Important Australian + International Fine Art
3 May 2023


(1920 - 1999)

watercolour, pen and ink on paper

66.0 x 48.0 cm 73.0 x 55.5 cm (sheet)

signed and dated lower right: John Brack ‘77
inscribed with title on artist’s label verso: ONE BALANCING GIRL / MRS / BROOKS 

$45,000 – $65,000
Sold for $98,182 (inc. BP) in Auction 74 - 3 May 2023, Melbourne

Rudy Komon Gallery, Sydney (label attached verso)
Pauline Brooks, Sydney, acquired from the above in 1978
Thence by descent
Private collection, Sydney


John Brack, Rudy Komon Gallery, Sydney, 27 May – 21 June 1978, cat. 14


Grishin, S., The Art of John Brack, Oxford University Press, Melbourne, 1990, vol. II, cat. P238, p. 67
Lindsay, R., John Brack: A Retrospective Exhibition, National Gallery of Victoria, Melbourne, 1987, p. 132
The First Gallery in Paddington: The Artists and their Work tell the Story of the Rudy Komon Art Gallery, Edwards & Shaw, Surry Hills, New South Wales, 1981, p. 14 (illus. installation)

Catalogue text


Rudy Komon during John Brack’s solo show, 1978
‘One Balancing Girl’ shown second from the right
photographer unknown

The following excerpts are from Grishin, S., The Art of John Brack, Oxford University Press, Melbourne, 1990, vol. I, pp. 121 – 22:

‘The series of gymnasts… thematically presents a logical progression from the ballroom dancing series – the concern with senseless ritual as recreational activities are converted into difficult and testing labour. In its formal language, however, there are signs of a fundamental change. A constant preoccupation in Brack’s art is identity. This can be traced back to a youthful interest in books on physiognomy as well as a later study of Nigel Dennis’ Cards of Identity with its questions of ‘re-identification’ and ‘personal distinctiveness’ ... Up to this point, Brack’s images of still-life objects – scissors, knives and forks – were kept separate from figure compositions, although he did imbue these still life objects with a symbolic existence. In the gymnast series, the stick-like figures start to lose a little of their human identity and increasingly become formal elements that symbolically convey humanity as observed from a distance. The whole setting is reduced to a minimum – the featureless floors and walls of the gymnasium, with a few lines on the bare floorboards marking off the extent of the playing arena. They are very sparse compositions where the figures remain the dominant elements but no longer occupy most of the picture space.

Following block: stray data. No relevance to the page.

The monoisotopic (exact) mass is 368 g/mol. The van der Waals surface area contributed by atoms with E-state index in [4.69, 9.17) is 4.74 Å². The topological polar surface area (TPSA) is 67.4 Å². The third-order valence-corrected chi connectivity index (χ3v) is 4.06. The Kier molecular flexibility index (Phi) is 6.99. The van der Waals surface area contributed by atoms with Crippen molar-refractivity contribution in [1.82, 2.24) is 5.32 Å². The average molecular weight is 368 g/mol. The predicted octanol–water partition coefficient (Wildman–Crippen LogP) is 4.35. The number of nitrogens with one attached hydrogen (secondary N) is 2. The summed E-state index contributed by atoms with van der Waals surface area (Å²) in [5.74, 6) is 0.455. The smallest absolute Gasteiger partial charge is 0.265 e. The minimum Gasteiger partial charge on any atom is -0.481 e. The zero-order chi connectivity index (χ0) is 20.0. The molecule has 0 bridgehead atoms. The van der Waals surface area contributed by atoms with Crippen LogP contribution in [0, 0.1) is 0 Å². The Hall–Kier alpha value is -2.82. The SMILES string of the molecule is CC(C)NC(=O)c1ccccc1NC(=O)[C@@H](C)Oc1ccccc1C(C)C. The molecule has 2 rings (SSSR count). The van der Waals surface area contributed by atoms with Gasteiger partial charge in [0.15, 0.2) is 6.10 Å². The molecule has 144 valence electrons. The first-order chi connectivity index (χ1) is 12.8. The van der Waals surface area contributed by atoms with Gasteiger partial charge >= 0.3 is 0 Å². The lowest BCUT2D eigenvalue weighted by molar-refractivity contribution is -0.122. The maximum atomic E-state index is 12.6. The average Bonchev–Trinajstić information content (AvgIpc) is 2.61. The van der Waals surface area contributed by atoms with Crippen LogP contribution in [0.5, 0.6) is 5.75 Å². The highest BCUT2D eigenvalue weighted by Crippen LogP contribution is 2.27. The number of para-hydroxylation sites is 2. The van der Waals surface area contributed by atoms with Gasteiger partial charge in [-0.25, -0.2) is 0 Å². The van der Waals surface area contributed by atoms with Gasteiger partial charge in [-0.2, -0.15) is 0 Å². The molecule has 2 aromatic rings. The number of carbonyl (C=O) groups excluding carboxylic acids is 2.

‘The origins of the gymnast motif probably can be traced back to Brack’s observation of his own children when they were young, although when he commenced the series his youngest daughter was almost twenty and all the gymnasts in the first series are boys. Implied in this association is the artist’s concern that angst is being pushed down onto our children: “... a series of pictures dealing with children doing gymnastic exercises, the idea here is related to balancing and falling, but not absolutely collapsing – you know, the world is going on in a series of stumbling lurches, but not absolutely collapsing... it is not the abyss, it is stumbling, but it is not the abyss.”1

‘The series of gymnasts is largely preoccupied with exploring a number of premeditated ambiguities intended as a visual metaphor commenting on the complexity of life... there is statement about balance and imbalance, movement and stability, unity and discord, implying in the antinomical sense that at the moment of greatest balance there exists the greatest potential for imbalance, that ascent implies descent, and so forth. These slight, almost sexless figures cast against the naked floorboards are involved in part of a ritual as complex as life itself. Having attained for a brief moment a state of triumph, they hover as if frozen on the pinnacle of their success, precariously balancing, tottering on the brink of collapse without actually collapsing.’

1. John Brack on John Brack, Lecture, Australian National University, Canberra, 1977, p. 7